Students Celebrate International Education Week with Flag-Making Contest

Kaitlyn Wideman takes first place with her flag and essay on Chile.
Kaitlyn Wideman takes first place with her flag and essay on Chile.

Each year, in recognition of International Education Week, the registrar’s office at William Woods University conducts a flag-making and essay competition to encourage students to learn about another country.

The contestants were each assigned a specific country represented in the William Woods student body. They were instructed to make a replica of that country’s flag and write an essay on that country. The four judges were faculty and staff from outside the registrar’s office.

Jessica Love
Jessica Love’s flag and essay on the Dominican Republic win second place.

“The flags were judged based on creativity, similarity to the country’s current flag, and aesthetic appeal,” Tara Emerson, registrar, said.  “The papers were judged on how informative they were, and the ability to keep the reader’s attention.”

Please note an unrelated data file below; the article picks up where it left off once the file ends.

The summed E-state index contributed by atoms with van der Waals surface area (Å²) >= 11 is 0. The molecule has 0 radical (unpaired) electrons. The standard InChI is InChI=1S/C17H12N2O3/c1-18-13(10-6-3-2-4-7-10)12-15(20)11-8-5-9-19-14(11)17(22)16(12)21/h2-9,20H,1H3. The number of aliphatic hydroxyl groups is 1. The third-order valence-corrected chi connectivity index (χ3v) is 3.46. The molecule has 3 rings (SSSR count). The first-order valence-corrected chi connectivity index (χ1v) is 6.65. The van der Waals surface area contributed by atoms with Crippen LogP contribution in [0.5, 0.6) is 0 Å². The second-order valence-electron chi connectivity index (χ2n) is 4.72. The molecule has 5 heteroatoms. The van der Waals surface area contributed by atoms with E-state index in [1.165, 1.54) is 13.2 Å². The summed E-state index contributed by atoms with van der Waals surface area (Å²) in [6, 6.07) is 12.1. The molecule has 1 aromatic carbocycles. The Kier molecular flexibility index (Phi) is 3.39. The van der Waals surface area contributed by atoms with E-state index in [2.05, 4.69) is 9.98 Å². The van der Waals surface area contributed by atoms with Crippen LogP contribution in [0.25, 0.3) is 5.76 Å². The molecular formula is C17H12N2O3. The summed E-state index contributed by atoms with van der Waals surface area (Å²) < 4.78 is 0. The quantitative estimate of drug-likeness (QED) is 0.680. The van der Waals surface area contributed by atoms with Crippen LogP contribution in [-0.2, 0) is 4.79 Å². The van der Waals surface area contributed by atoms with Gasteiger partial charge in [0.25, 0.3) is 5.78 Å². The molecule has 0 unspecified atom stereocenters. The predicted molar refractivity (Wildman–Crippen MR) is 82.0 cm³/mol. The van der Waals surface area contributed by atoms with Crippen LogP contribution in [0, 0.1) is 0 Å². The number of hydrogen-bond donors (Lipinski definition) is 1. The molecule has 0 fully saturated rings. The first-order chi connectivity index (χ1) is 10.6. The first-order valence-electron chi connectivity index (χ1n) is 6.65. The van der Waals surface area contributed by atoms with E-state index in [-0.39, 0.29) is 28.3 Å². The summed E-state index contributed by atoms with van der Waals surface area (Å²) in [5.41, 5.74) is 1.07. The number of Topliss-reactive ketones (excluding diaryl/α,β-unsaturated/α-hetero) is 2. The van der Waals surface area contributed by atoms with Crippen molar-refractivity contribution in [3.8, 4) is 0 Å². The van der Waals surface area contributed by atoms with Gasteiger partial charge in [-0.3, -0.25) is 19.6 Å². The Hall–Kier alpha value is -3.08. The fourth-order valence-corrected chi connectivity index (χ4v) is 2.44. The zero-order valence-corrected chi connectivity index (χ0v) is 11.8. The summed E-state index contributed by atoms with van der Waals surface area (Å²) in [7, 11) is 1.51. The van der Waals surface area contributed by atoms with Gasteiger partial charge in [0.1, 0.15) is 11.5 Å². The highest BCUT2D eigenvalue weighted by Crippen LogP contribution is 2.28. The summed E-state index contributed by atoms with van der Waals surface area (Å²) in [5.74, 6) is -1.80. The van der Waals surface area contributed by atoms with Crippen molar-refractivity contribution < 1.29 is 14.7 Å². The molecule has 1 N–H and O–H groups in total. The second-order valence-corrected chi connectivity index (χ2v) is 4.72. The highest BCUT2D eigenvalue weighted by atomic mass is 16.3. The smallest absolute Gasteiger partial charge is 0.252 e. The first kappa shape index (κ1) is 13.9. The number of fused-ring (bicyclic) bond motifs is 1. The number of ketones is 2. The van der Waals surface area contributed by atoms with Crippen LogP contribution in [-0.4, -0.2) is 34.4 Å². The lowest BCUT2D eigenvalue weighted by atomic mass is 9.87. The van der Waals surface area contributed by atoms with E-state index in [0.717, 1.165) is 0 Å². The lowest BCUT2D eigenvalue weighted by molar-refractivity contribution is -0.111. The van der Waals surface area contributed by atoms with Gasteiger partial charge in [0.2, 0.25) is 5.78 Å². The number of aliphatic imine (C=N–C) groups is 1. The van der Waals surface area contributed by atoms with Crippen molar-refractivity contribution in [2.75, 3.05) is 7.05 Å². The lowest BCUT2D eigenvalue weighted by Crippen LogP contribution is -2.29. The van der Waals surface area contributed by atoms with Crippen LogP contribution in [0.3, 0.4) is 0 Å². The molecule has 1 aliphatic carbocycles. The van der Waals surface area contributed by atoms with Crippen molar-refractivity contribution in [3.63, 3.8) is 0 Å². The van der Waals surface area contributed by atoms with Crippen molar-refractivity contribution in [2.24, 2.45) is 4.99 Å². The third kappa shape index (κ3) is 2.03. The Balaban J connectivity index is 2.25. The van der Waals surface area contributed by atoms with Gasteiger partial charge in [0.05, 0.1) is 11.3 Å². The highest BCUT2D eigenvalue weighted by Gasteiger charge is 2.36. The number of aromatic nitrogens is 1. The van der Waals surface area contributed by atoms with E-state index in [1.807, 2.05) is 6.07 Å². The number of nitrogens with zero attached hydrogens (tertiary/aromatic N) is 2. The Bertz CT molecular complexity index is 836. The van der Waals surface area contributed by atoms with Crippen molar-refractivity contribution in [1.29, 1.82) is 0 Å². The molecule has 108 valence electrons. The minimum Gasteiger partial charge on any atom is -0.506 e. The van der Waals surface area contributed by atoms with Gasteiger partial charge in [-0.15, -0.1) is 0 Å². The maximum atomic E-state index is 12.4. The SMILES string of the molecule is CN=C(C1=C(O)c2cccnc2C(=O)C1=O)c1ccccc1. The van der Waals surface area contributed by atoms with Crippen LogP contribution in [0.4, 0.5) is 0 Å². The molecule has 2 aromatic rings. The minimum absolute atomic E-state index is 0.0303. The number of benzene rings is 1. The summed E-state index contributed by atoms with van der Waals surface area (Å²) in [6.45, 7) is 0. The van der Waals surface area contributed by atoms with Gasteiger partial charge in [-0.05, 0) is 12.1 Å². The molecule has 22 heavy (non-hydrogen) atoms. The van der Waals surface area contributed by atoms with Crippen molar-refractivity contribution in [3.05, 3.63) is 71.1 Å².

The winner of this year’s competition, for the third year in a row, was Kaitlyn Wideman, a junior athletic training major from Russellville, Mo., with her flag and essay on Chile.

In second place was Jessica Love, a freshman American Sign Language major from Fulton, Mo., with her flag and essay on the Dominican Republic.

Amanda Queen
Amanda Queen is awarded third place for her flag and essay on Spain.

Amanda Queen, a sophomore social work major from Auxvasse, Mo., was awarded third place for her flag and essay on Spain.

Honorable mention for this year’s contest was sophomore graphic design major, Lauren Rodewald from St. Peters, Mo., with her flag and essay on Russia.

Wideman, who enjoys sewing a flag each year, said, “My favorite part of the flag contest is learning about cultures that are different from our own.”

She added, “There are so many cultures around the world that have different customs, arts and crafts, food, sports and much more. It would be impossible to know the uniqueness of every culture, but it is always nice to learn a little bit about their ways of life.”